A bill vetoed by Governor Nixon in late June comes with controversy. Senate Bill 656, modifying provisions relating to firearms regarding open carry ordinances, self defense, unlawful use of weapons, and concealed carry permit fees. conceal carry

GOP lawmakers have vowed to attempt an override of the veto in September. Groups such as Moms Demand Action and Everytown for Gun Safety are hoping to sustain the veto in the override session, saying this bill is dangerous.

The bill text, according to house.mo.gov states

This act provides that the open carrying of a firearm may not be prohibited by a political subdivision for any person with a valid concealed carry endorsement or permit in his or her possession who presents such endorsement or permit upon the demand of a law enforcement officer. In addition, no person carrying a concealed or unconcealed handgun may be disarmed or physically restrained by a law enforcement officer unless under arrest or if there is no reasonable and articulable suspicion of criminal activity. No ordinance of a political subdivision may be construed to preclude the use of a firearm to defend property or persons.

Read the full bill text here.

Members of Moms Demand Action attended the Governor’s Ham Breakfast Thursday at the State Fair, to discuss with lawmakers their goal of sustaining the veto in the override session.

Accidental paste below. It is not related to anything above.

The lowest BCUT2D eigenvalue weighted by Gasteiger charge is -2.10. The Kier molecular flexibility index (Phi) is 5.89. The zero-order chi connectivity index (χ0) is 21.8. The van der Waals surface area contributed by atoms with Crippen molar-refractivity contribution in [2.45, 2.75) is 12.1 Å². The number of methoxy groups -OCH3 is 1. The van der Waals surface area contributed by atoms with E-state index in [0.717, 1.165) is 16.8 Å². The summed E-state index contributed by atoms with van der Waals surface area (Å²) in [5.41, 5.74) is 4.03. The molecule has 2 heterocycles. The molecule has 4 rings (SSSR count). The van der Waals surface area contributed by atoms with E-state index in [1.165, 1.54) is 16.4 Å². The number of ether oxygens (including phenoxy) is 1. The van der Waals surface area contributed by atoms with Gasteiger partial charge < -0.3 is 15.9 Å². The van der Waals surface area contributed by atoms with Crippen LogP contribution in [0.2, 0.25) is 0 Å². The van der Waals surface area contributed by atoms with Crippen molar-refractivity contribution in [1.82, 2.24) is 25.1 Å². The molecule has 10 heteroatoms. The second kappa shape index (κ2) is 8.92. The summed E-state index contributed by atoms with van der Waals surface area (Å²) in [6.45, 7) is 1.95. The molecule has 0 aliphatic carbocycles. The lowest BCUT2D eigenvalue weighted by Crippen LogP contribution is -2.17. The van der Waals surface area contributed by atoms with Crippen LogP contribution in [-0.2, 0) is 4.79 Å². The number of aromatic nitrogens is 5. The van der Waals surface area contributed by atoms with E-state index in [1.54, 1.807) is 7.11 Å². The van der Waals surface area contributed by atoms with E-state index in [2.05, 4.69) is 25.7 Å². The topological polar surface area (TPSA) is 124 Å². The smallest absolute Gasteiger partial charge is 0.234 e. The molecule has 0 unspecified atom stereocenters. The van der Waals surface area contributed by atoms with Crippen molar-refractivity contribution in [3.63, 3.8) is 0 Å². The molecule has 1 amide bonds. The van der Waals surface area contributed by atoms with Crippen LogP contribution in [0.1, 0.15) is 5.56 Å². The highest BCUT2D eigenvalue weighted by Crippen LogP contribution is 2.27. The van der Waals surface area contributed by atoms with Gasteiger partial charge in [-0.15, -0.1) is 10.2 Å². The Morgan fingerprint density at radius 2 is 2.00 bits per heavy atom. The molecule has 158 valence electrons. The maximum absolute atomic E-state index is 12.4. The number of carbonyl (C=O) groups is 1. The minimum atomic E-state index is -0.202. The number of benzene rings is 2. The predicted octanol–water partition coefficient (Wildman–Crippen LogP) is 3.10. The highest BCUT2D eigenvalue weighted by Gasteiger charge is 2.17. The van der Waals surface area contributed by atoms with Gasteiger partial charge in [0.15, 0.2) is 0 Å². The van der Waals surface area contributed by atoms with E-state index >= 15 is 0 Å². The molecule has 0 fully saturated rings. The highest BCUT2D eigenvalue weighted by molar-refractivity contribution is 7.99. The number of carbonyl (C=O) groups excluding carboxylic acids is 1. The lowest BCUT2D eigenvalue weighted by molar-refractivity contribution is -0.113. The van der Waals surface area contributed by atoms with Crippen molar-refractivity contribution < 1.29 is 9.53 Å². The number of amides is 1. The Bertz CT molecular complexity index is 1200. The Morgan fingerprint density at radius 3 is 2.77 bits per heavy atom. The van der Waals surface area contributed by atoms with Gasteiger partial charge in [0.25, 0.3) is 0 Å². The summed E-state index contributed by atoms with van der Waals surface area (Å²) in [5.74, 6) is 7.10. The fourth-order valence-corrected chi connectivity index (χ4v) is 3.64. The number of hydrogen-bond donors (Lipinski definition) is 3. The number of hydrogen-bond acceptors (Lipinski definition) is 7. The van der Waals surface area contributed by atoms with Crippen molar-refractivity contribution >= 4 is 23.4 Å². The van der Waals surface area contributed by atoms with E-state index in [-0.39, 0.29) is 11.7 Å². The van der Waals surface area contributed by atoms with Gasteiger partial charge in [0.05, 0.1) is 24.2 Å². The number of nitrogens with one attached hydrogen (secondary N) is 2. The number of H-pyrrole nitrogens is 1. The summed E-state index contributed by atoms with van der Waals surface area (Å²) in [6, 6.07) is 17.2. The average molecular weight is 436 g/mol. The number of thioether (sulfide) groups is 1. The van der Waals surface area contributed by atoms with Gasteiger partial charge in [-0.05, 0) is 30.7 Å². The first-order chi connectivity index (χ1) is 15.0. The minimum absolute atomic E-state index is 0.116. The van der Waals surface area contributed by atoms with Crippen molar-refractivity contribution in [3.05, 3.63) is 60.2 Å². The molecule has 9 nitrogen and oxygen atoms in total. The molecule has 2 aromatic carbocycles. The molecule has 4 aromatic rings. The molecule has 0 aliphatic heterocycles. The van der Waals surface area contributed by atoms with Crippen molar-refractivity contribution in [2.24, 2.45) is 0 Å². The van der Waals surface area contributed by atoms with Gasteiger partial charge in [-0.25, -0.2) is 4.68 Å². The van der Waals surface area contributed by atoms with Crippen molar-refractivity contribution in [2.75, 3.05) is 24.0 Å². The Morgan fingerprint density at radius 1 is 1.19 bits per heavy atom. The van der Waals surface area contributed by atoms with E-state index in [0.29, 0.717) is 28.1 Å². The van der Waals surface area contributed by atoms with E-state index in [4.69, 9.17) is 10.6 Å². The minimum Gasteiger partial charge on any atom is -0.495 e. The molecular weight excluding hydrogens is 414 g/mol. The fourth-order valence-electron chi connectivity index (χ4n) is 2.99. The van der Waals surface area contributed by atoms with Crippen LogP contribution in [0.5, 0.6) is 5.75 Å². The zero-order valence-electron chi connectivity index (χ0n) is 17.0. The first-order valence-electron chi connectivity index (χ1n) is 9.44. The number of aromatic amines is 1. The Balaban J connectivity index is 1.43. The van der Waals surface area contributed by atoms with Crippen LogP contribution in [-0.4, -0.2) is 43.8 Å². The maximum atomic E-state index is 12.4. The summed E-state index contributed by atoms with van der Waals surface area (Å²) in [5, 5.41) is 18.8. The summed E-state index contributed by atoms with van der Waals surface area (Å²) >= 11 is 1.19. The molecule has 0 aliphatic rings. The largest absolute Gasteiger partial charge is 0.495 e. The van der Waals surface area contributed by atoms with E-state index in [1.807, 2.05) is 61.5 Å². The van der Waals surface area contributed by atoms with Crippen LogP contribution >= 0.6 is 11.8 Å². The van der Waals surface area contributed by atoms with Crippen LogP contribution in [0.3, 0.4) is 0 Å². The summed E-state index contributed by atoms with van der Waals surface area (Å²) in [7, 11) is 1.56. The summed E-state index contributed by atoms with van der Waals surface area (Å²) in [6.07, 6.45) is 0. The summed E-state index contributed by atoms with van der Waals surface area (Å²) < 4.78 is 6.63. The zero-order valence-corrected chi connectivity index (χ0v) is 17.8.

According to an article on momsdemandaction.org Senate Bill 656 is “a dangerous gun bill that would dismantle Missouri’s concealed carry permit requirement and let some violent criminals, certain repeat drug offenders, and people with no firearms safety training carry hidden, loaded handguns in public. SB 656 would also upend Missouri self-defense law and allow people to shoot to kill in public places, even when they can clearly and safely walk away from the danger. The bill would make Missouri the first new Stand Your Ground state since 2011.”

However, Senator Brian Munzlinger, the sponsor of the bill, says what the governor failed to mention in his veto letter is that that bill does not allow people who currently aren’t allowed to carry guns to do so regardless of whether they are concealed.

“It doesn’t put guns in the hands of any additional people,” Munzlinger said. “It will be a priority in September. One of our priorities is to allow law-abiding citizens to protect themselves and that’s what this bill does.”

Other Republicans in Missouri House and Senate expressed displeasure with the governor’s veto, including Senate President Pro Tem Ron Richard, R-Joplin and Senate Majority Leader Mike Kehoe, R-Jefferson City.

In the governor’s veto letter on June 27th, he stated Senate Bill 656 would “eliminate the current requirements that individuals obtain training, education, a background check and a permit in order to carry a concealed firearm in Missouri… the safeguards in Missouri’s concealed carry system would be thrown out and any individual who is allowed to possess a firearm would be automatically allowed to carry it concealed. In doing so, the bill would render meaningless the existing authority of sheriffs to deny concealed carry permits, allowing individuals to legally carry a concealed firearm even though they have never been or would be denied a permit because their background check revealed criminal offenses or caused the sheriff to believe they posed a danger.”

Read the full veto letter here.